In 2000, many “progressives” cast “symbolic votes” for Ralph Nader because they didn’t care for Al Gore – which handed George W. Bush the White House. Now seven years after his disastrous two-term presidency finally ended, we’re still trying to clean up his mess. And what did all those “symbolic votes” accomplish? Not a damn thing. All they did was allow Bush to take us into two wars, nearly double our national debt and wreck our economy. But I’m sure all those people who “voted symbolically” based upon their own selfish feelings above anything else felt really good about themselves that election. They sure “showed” all of us, didn’t they?

Would Al Gore have been a great president? Who knows. But I do know this much, he would have been a hell of a lot better than Bush.

And ultimately, that’s what these “purist” and “symbolical” voters are – selfish. All they care about is what they find important. They don’t care about others… they care about themselves. Sure, they claim to care about others. But their entire decision to help Republicans win is based solely on their own selfishness, ego and pride.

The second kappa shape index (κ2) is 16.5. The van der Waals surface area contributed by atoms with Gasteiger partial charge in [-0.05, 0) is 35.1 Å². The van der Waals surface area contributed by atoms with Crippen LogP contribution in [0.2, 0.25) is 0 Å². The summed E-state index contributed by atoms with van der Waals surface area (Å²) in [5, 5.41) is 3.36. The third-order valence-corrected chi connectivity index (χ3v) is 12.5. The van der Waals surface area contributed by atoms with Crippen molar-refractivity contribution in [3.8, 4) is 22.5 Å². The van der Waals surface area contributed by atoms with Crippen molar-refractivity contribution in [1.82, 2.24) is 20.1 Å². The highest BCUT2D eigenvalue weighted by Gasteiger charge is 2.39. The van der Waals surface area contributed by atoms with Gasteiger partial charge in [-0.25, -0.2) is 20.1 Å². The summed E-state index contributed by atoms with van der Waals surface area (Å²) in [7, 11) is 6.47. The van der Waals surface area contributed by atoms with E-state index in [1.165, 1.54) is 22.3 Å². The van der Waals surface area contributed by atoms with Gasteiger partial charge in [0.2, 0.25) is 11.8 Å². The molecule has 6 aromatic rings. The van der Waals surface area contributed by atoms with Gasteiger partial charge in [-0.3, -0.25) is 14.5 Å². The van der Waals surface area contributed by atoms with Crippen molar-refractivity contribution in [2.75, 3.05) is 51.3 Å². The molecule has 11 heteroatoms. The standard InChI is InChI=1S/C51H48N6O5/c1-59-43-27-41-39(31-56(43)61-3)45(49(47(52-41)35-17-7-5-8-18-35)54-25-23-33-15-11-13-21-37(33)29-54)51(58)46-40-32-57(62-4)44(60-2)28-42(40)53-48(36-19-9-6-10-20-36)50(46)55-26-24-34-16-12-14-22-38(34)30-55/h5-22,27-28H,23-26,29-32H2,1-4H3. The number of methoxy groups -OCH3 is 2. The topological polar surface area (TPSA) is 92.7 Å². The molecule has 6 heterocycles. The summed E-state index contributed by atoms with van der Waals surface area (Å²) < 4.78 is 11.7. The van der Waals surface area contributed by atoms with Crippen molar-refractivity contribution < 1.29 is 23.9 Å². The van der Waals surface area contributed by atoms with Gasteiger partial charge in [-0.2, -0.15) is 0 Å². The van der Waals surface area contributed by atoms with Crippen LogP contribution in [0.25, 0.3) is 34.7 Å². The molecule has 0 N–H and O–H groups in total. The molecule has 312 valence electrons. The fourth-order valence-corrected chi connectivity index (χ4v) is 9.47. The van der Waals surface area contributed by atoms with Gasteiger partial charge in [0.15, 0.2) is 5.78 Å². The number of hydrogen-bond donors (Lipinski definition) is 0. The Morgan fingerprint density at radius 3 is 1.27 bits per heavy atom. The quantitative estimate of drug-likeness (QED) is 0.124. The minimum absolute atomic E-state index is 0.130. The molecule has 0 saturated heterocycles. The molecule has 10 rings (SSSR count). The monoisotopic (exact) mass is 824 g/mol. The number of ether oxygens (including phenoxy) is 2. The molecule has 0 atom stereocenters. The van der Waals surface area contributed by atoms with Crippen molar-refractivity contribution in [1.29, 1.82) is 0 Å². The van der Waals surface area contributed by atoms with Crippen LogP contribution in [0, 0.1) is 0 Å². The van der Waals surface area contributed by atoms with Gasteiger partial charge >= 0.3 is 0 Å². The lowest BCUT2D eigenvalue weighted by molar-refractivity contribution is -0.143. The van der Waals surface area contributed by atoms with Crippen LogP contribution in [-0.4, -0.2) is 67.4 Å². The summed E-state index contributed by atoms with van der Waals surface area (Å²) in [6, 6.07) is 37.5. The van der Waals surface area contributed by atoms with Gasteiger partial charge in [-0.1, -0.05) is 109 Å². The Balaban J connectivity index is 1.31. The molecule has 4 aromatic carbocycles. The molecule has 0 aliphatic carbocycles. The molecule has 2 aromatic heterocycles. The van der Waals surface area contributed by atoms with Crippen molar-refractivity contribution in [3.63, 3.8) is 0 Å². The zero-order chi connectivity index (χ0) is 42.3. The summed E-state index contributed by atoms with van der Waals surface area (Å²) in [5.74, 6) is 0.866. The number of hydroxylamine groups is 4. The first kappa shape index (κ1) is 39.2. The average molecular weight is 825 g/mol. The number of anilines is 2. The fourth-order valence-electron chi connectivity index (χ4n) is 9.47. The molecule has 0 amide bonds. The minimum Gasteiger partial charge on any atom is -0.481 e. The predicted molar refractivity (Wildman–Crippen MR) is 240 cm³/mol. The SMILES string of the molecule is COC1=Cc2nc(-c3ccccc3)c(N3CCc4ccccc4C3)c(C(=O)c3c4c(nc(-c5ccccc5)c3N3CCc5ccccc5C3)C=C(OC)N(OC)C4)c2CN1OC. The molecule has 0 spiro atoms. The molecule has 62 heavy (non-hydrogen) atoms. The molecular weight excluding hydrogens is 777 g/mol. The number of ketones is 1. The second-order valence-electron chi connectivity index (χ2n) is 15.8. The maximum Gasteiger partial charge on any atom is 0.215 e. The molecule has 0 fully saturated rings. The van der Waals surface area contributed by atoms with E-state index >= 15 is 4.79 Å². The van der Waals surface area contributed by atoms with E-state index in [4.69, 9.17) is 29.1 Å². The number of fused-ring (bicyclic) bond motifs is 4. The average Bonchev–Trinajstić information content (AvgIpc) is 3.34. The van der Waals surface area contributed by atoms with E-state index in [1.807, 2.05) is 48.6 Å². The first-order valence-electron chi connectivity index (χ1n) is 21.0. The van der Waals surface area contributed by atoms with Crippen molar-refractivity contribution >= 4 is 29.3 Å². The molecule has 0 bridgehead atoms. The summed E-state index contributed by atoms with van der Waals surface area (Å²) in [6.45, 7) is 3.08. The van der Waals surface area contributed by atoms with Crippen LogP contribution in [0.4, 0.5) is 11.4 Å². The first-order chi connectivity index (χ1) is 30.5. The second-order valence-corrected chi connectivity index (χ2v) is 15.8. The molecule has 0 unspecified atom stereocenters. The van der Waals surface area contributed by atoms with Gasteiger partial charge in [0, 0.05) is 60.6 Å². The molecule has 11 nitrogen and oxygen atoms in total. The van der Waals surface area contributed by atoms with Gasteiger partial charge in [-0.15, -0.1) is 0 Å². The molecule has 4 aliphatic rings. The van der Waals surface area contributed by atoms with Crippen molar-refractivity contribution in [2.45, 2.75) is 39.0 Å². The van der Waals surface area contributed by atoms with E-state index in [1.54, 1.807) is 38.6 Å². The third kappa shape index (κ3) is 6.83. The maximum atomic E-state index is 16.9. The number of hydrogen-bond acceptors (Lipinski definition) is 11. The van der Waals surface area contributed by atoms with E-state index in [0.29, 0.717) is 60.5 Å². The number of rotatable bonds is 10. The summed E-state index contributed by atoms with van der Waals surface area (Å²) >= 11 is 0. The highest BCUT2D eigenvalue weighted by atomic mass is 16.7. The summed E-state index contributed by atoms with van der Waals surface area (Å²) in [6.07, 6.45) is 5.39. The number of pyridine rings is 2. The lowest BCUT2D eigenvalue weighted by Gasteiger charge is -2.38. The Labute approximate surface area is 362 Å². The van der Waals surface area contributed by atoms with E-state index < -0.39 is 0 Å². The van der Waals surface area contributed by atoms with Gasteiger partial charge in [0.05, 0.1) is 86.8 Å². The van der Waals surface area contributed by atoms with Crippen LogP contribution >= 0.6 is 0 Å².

I’ve said this before, voting Democrat doesn’t benefit me personally nearly as much as it does many others. I’m a straight, white Christian male. My rights really aren’t on the line this election. But I fight practically every day to make damn sure Republicans don’t take back the White House.

I’ve spent years actively fighting for women, homosexuals, atheists, Muslims, health care for the poor, minorities, immigrants and practically everyone whose lives would be negatively impacted under GOP leadership. It would crush my soul to see all of that progress undone thanks to one election.

But those claiming that they might not support the Democratic candidate this November – they’re only thinking of themselves. What they want – what they believe.